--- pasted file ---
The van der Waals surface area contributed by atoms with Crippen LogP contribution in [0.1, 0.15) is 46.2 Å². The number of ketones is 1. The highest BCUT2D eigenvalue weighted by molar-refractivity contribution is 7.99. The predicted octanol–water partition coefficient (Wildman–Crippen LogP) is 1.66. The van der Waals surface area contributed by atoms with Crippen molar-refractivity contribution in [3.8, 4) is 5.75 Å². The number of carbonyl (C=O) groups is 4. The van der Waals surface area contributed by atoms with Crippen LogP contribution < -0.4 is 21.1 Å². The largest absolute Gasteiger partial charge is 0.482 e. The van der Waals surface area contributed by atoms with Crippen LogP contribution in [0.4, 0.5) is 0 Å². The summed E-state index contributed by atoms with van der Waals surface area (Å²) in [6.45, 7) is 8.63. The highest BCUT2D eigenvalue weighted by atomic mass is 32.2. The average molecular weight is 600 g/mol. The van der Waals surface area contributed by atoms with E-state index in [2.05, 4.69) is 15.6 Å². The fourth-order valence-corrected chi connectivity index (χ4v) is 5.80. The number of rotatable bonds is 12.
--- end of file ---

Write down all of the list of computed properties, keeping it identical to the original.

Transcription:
The van der Waals surface area contributed by atoms with Crippen LogP contribution in [0.1, 0.15) is 46.2 Å². The number of ketones is 1. The highest BCUT2D eigenvalue weighted by molar-refractivity contribution is 7.99. The predicted octanol–water partition coefficient (Wildman–Crippen LogP) is 1.66. The van der Waals surface area contributed by atoms with Crippen molar-refractivity contribution in [3.8, 4) is 5.75 Å². The number of carbonyl (C=O) groups is 4. The van der Waals surface area contributed by atoms with Crippen LogP contribution < -0.4 is 21.1 Å². The largest absolute Gasteiger partial charge is 0.482 e. The van der Waals surface area contributed by atoms with Crippen LogP contribution in [0.4, 0.5) is 0 Å². The summed E-state index contributed by atoms with van der Waals surface area (Å²) in [6.45, 7) is 8.63. The highest BCUT2D eigenvalue weighted by atomic mass is 32.2. The average molecular weight is 600 g/mol. The van der Waals surface area contributed by atoms with E-state index in [2.05, 4.69) is 15.6 Å². The fourth-order valence-corrected chi connectivity index (χ4v) is 5.80. The number of rotatable bonds is 12.